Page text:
Essays on Politics and Literature

By Bernard Crick | Go to book overview

Nine
Reading The Observer as a complex text

From The Political Quarterly, April 1985. The editors rejected my original title ' Deconstructing The Observer' and substituted sadly ' The Observer'. Some of the features have changed considerably since I wrote, especially the Review Section; but overall la plus change le meme chose.

'I have spent a most dismal day, first in going to church, then in reading the Sunday Times which grows duller and duller . . . then in reading through the rough draft of my novel which depresses me horribly. I really don't know which is the more stinking, the Sunday Times or the Observer. I go from one to the other like an invalid turing from side to side in bed and getting no comfort whichever way he turns.

(From a letter of Eric Blair written on a Sunday in 1932)

In the October 1984 issue of this journal, Hugo Young began this occasional series on newspapers with a most interesting inside account of the internal politics of the Sunday Times, the struggle for control between owner and editor and its changing policies. All this could be done for the Observer, indeed But I want to essay something simple but rare and difficult, to read the newspaper as a product, to read it closely and externally as an entire and selfcontained text. The proof of the pudding is in the eating -- as our mothers taught us before the colour supplements' cookery inserts: just for once to look at the thing in itself and not how it came to be, or what it should be doing. And to look at it in its entirety. Hugo Young created the impression that the Sunday Times is composed of political matter! Did he ever read the whole astonishing artefact?

My quotation from Orwell is a little self-indulgent and external to the text, but it does serve to bring out two basic structural factors. The first is that for most educated, thoughtful, lively and wellinformed people, there is only the choice of the one Sunday or the other -- or both. 1 No wonder that, hunting for the same market, the two rivals look so like each other, embodying the same kind of 'improving consensus' as the two main political parties used to do in pre-Thatcher days -- and for much the same reason. 'Like Tweedledum and Tweedledee', it was often said, which still looks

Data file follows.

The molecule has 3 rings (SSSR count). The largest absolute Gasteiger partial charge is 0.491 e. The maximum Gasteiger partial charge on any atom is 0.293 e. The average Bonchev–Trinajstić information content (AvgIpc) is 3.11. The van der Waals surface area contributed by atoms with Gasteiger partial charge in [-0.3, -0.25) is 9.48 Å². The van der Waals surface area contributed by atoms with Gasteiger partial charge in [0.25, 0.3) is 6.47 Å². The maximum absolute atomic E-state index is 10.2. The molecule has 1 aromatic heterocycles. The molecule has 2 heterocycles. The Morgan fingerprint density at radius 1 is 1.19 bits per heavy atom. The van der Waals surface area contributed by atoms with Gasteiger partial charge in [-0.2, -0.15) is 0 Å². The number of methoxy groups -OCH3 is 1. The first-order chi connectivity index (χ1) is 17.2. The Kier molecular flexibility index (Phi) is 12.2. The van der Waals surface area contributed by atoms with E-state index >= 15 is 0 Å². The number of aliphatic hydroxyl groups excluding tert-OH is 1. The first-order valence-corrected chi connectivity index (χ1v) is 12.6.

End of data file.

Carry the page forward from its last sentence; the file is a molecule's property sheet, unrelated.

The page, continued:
-106-

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Essays on Politics and Literature
Table of contents

Table of contents

  • Title Page iii
  • Contents v
  • Preface vi
  • Acknowledgements viii
  • Foreword ix
  • One - Literature and Politics 1
  • Two - The Political in Britain's Two National Theatres 20
  • Notes 47
  • Three - Young Writers of the Thirties 48
  • Four - Koestler's Koestler 62
  • Five - Hannah Arendt: Hedgehog or Fox? 72
  • Six - Beatrice Webb as English Diarist 78
  • Seven - Words 85
  • Notes 92
  • Eight - My LSE 93
  • Nine - Reading The Observer as a complex text 106
  • Notes 116
  • Ten - On the Difficulties of Writing Biography in? General and of Orwell's in particular 117
  • Eleven - Reading Nineteen Eighty-Four As Satire 133
  • Notes 163
  • Twelve - Animal Farm For Schools 166
  • Thirteen - Orwell and English Socialism 192
  • Notes 207
  • Fourteen - On the Orwell Trail 209
  • Notes 224
  • Fifteen - Wedekind's 'Spring Awakening' 225
  • Sixteen - Horvath's 'Tales From the Vienna Woods' 231
  • Seventeen - Pinter's 'No Man's Land' 239
  • Eighteen - Polly By Gaslight 245
  • Nineteen - David Edgar Catches Peter Jenkins' Ear at the Barbican 251
  • Twenty - Barrault at the Barbican 254
  • Index 257
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